Texas A&M researchers develop carbon fiber from lignin

May 17, 2017 |

In Texas, waste material from the paper and pulp industry soon could be made into anything from tennis rackets to cars.

“We have overcome one of the industry’s most challenging issues by discovering how to make good quality carbon fiber from waste,” said Dr. Joshua Yuan, Texas A&M AgriLife Research scientist and associate professor of plant pathology and microbiology in College Station. The research was published recently in Green Chemistry, the peer-reviewed journal of the Royal Society of Chemistry.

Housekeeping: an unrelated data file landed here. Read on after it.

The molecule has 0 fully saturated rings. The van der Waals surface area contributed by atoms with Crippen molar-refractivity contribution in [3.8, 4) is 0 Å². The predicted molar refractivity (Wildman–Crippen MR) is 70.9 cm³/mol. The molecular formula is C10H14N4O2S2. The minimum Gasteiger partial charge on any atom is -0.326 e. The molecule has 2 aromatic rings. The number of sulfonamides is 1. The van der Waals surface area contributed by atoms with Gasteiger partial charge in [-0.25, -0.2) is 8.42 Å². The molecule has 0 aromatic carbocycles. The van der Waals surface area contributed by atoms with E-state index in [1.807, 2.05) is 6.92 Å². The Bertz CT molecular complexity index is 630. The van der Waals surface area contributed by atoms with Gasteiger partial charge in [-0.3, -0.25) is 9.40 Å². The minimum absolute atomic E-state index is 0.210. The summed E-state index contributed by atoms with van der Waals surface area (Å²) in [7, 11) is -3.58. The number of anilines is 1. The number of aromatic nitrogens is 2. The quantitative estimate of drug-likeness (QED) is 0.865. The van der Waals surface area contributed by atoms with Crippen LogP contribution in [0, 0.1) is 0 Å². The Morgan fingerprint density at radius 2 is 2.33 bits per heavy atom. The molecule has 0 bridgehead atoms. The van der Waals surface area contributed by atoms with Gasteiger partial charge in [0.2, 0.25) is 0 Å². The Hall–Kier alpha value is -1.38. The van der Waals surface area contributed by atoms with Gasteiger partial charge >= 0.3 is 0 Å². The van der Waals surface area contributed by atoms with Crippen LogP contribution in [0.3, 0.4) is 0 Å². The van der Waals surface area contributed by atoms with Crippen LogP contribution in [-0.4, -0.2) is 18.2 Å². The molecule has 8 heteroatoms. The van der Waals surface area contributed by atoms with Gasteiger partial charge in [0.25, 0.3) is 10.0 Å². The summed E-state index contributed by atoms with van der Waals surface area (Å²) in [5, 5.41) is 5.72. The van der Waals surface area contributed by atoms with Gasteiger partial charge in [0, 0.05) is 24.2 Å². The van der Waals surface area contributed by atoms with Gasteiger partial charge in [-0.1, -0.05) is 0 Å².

Yuan’s research team has had several successes in making fuel and bioproducts from lignin. But even the biofuel making process leaves a large stockpile of waste. That led them to consider the possibility of making carbon fiber material. Yuan envisions a multi-stream integrated biorefinery in which lignin is separated in one location so that a variety of materials — the high density carbon fibers and the low density bioplastics, along with biofuels from plant feedstock like grasses — could be made at one  facility. Texas A&M researchers develop carbon fiber from lignin

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